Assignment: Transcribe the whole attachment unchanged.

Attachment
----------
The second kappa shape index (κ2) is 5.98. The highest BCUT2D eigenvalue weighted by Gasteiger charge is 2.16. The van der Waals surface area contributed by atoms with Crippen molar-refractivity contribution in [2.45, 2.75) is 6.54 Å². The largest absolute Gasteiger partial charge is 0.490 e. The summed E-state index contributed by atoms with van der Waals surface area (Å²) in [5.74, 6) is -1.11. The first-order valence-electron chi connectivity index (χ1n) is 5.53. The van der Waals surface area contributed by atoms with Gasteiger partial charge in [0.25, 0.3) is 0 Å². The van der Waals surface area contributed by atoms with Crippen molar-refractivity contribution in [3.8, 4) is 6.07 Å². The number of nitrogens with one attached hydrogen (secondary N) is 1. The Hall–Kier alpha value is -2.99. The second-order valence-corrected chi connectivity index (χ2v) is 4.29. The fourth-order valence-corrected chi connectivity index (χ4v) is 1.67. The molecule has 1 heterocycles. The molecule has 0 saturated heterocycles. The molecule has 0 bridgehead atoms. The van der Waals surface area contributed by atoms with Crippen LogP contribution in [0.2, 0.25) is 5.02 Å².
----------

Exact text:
The second kappa shape index (κ2) is 5.98. The highest BCUT2D eigenvalue weighted by Gasteiger charge is 2.16. The van der Waals surface area contributed by atoms with Crippen molar-refractivity contribution in [2.45, 2.75) is 6.54 Å². The largest absolute Gasteiger partial charge is 0.490 e. The summed E-state index contributed by atoms with van der Waals surface area (Å²) in [5.74, 6) is -1.11. The first-order valence-electron chi connectivity index (χ1n) is 5.53. The van der Waals surface area contributed by atoms with Gasteiger partial charge in [0.25, 0.3) is 0 Å². The van der Waals surface area contributed by atoms with Crippen molar-refractivity contribution in [3.8, 4) is 6.07 Å². The number of nitrogens with one attached hydrogen (secondary N) is 1. The Hall–Kier alpha value is -2.99. The second-order valence-corrected chi connectivity index (χ2v) is 4.29. The fourth-order valence-corrected chi connectivity index (χ4v) is 1.67. The molecule has 1 heterocycles. The molecule has 0 saturated heterocycles. The molecule has 0 bridgehead atoms. The van der Waals surface area contributed by atoms with Crippen LogP contribution in [0.2, 0.25) is 5.02 Å².